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8 Predictions for the Post-COVID-19 Fuel Cell Industry

4 minute read
May. 21, 2020

To say that society has been profoundly impacted by the COVID-19 global pandemic doesn’t begin to fully capture the scope, scale and gravity of the situation.

The world has been changed forever.

Governments, communities and industry across the world are now contemplating phased “re-openings”. There are also increasing discussions about the longer-term implications of COVID-19 on different industries. Many industries have been devastated and change is certain.

Our industry will also see change. We believe there will be significant long-term structural implications within the hydrogen and fuel cell industry resulting from the COVID-19 experience.

While it’s still early, I want to share our initial thinking on the “new normal” post-COVID-19. We believe these changes will lead to an accelerated adoption of fuel cell electric vehicles in medium and heavy-duty mobility.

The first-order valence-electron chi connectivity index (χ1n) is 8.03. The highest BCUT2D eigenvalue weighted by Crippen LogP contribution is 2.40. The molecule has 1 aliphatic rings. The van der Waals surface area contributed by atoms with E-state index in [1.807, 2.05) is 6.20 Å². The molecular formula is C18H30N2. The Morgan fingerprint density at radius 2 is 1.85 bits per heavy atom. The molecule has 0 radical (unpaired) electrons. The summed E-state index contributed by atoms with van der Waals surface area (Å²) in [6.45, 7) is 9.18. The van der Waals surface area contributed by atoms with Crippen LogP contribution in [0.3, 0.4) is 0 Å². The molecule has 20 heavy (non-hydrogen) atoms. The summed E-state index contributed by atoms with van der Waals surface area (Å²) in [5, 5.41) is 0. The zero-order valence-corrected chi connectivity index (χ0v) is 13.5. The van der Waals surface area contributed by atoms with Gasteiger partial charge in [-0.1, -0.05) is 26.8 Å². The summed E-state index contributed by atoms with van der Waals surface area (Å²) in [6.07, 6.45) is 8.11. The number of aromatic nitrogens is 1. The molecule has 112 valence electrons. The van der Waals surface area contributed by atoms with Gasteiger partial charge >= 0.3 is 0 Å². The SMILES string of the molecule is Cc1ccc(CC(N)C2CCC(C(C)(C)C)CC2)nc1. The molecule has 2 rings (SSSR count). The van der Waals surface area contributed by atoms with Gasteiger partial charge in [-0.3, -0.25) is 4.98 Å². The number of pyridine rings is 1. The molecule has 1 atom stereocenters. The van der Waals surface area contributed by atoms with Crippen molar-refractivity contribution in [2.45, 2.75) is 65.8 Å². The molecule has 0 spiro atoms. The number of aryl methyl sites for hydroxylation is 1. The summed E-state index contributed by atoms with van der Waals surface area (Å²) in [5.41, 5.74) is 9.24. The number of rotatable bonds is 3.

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8 industry outcomes we expect in a post COVID-19 world

1. Low- and zero-emission regulations are here to stay

We do not expect any policy deferrals or softening on the reduction of greenhouse gas emissions.  We believe the transition to green mobility will forge ahead.

2. Governments will target PM2.5 emissions

Recent studies have found a correlation between long-term exposure to PM2.5 and COVID-19 mortality rates. We believe this will be another factor pushing cities to aggressively promote and accelerate zero-emission mobility to improve urban air quality, including further restrictions and bans on PM2.5-emitting diesel trucks.

3. Demand for commercial trucks will increase

The rapid increase in e-commerce during COVID-19 will lead to higher penetration of online shopping in the “new normal”. We believe this will result in more commercial trucks to support deliveries of online purchases, which has traditionally been a challenging segment of mobility for emissions abatement.

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4. Stimulus packages could support new hydrogen infrastructure